Sadly, Thompson does not explain his reasoning for suggesting that a significant portion of the U.S. be jettisoned. He, instead, moves into a discussion of the manner in which this might be accomplished. The first suggestion is a constitutional amendment which would force the hated "Blue" states from the Union. This, of course, would be very difficult to accomplish given that a substantial majority of the states must ratify such amendments. So, bowing to this difficulty, he then suggests that since Congress must vote to admit states, Congress must then have the power to expel states as well. Certainly a plausible argument. There is, however, a catch:

The catch, which Mr. Thompson does not mention, is that when a partnership is dissolved, the partners each take a share of their joint assets. Presumably, then, the expelled states would be entitled to a share of the assets owned collectively by the nation. Now, Mr. Thompson identifies the despicable "Blue" states as: California, Illinois, New York, New Jersey, Massachusetts, Vermont, New Hampshire, Maine, Rhode Island, Connecticut, Maryland, and Delaware. (My hypothetical-roommate also adds, with pride, that his home state of Pennsylvania would also be on the hit list) However, as has been discussed previously elsewhere many of these states contribute more to the federal government in taxes than they receive back in spending. Therefore, the Red states might expel the Blues, but in doing so they would automatically create a tremendous national debt. We may be liberals, we may be in favor of social spending, but let's not mince words: we want our money back. Not that we don't think your cattle subsidies weren't money well spent, but we're entitled to a return on our investment. I should think free-marketeers like yourselves could get behind that sort of logic.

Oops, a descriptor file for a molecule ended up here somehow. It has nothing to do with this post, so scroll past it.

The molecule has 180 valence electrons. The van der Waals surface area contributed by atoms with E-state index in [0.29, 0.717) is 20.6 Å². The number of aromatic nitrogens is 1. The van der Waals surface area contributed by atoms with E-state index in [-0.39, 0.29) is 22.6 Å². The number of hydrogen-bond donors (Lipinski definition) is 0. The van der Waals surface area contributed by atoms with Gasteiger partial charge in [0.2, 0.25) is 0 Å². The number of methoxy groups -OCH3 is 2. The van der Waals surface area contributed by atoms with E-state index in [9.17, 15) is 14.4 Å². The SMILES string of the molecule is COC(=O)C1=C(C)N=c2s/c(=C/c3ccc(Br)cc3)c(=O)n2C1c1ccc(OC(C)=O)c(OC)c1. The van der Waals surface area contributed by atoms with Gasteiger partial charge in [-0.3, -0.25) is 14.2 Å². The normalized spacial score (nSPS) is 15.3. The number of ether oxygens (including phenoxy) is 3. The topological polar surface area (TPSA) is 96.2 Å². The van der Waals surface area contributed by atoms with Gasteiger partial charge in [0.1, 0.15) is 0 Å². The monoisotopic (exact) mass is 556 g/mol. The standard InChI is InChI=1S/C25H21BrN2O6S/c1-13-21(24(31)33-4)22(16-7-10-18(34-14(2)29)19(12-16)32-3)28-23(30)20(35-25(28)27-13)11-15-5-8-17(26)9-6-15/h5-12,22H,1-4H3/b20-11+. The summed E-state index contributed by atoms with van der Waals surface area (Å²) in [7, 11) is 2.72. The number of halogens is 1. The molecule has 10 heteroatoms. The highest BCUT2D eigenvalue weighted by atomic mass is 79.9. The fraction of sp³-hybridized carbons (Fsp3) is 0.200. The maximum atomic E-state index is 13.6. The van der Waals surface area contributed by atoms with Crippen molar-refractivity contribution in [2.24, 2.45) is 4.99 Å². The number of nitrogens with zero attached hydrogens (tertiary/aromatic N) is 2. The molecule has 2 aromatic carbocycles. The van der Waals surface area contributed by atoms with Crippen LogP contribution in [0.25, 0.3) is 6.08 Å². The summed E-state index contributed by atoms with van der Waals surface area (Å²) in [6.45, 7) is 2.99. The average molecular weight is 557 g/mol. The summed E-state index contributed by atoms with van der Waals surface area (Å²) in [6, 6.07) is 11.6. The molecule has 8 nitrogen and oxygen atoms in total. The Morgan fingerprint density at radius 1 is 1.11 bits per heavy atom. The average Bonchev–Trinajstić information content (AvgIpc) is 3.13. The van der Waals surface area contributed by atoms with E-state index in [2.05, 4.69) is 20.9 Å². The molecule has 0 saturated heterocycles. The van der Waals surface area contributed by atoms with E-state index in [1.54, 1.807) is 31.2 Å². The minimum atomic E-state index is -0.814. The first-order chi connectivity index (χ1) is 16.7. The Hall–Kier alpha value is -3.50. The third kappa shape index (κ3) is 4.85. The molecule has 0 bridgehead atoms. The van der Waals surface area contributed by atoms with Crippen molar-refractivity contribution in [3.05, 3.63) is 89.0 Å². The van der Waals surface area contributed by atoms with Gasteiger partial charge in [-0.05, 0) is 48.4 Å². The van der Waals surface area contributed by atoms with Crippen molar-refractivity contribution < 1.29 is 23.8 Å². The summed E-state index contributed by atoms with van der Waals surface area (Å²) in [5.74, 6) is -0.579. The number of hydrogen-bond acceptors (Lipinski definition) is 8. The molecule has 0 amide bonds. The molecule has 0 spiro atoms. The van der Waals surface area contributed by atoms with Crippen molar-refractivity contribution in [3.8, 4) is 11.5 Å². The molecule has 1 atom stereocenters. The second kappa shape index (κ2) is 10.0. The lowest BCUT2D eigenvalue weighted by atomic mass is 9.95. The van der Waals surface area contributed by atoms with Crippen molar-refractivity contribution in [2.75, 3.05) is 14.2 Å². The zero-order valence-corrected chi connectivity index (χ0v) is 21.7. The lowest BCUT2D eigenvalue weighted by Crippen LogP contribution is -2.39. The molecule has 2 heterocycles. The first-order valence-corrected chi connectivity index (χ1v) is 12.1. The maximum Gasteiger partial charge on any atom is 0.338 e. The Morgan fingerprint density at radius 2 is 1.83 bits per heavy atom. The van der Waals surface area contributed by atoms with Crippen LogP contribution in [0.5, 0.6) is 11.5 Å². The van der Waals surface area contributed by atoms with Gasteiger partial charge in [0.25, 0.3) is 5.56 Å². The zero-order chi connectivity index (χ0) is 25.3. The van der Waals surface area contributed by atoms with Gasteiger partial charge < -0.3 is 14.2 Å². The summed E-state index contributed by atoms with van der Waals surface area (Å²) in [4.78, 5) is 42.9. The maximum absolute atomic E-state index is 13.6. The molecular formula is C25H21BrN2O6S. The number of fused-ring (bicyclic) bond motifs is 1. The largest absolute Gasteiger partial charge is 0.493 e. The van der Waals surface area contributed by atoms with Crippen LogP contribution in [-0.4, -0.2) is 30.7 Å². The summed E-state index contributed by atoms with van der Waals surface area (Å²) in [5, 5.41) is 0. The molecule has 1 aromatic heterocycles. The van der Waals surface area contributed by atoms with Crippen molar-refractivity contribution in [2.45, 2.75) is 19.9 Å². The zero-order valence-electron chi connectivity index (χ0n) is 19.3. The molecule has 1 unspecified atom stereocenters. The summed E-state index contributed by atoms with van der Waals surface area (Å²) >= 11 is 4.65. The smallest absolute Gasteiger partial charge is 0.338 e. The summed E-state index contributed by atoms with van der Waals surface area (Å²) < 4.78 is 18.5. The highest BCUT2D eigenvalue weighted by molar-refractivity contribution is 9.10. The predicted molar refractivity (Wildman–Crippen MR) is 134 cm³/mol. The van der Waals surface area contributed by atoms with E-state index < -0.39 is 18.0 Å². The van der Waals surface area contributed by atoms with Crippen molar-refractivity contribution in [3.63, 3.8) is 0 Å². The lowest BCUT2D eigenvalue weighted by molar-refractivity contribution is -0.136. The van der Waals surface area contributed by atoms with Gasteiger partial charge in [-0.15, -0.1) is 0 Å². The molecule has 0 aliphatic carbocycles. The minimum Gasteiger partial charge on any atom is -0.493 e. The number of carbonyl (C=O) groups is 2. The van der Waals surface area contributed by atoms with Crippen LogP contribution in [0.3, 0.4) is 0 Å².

I think even leaving aside this contractual issue, however, the Red states have their work cut out for them. Let's take a look at the demographics quoted in Thompson's article:

More dramatic is the huge disparity among counties. Of 3,112 counties nationwide, Bush in 2000, for example, won 2,434, a crushing 78% majority. (In the counties composing "Bush USA" live approximately 150 million persons; in the 678 of "Gore/Kerry USA," 140 million.)

So, if I'm interpreting this right, 78% of the LAND "favors" Bush, but only 52% of the PEOPLE favor Bush. (Sorry, I know some of my fellow graduates of Red state public schools didn't catch that, so I'll explain. 140 million "Blue voters" represent 48% of the population of voters. This is because 140 million "blues" divided by the total population of voters, which equals 140 million "blues" plus the 150 million "reds" giving a total of 290 million, yields a proportion representing the amount of the whole that the part accounts for, or .48. Put more simply: 140/290=.48, or 48%. Since percentages total to 100, and 48% supported the liberal candidate then, necessarily, the remainder did not. If we assume they all supported the conservative candidate, then he had 100-48= 52% of the vote. If I think of it, I'll include practice problems at the end of the post so you can test yourself!) Since, last time I checked, land doesn't get votes, only people do, I don't think Bush's "crushing" 78% majority among counties is all that crushing. It's a little like saying that Bush supporters own more SUVs than Kerry supporters, and SUVs have on average twice as many seats as non-SUVs, so Bush won a crushing 66% of the seats in America. In other words: who gives a shit? People have votes, counties do not. So, that being said, I think expelling even one Blue state might be somewhat challenging.

However, the crowning achievement of Mr. Thompson's lunacy can be found in the quotations he draws from our own great political history:

Governments are instituted among Men, deriving their just powers from the consent of the governed, that whenever any Form of Government becomes destructive of these ends, it is the Right of the People to alter or to abolish it, and to institute new Government, laying its foundation on such principles and organizing its powers in such form, as to them shall seem most likely to effect their Safety and Happiness . . .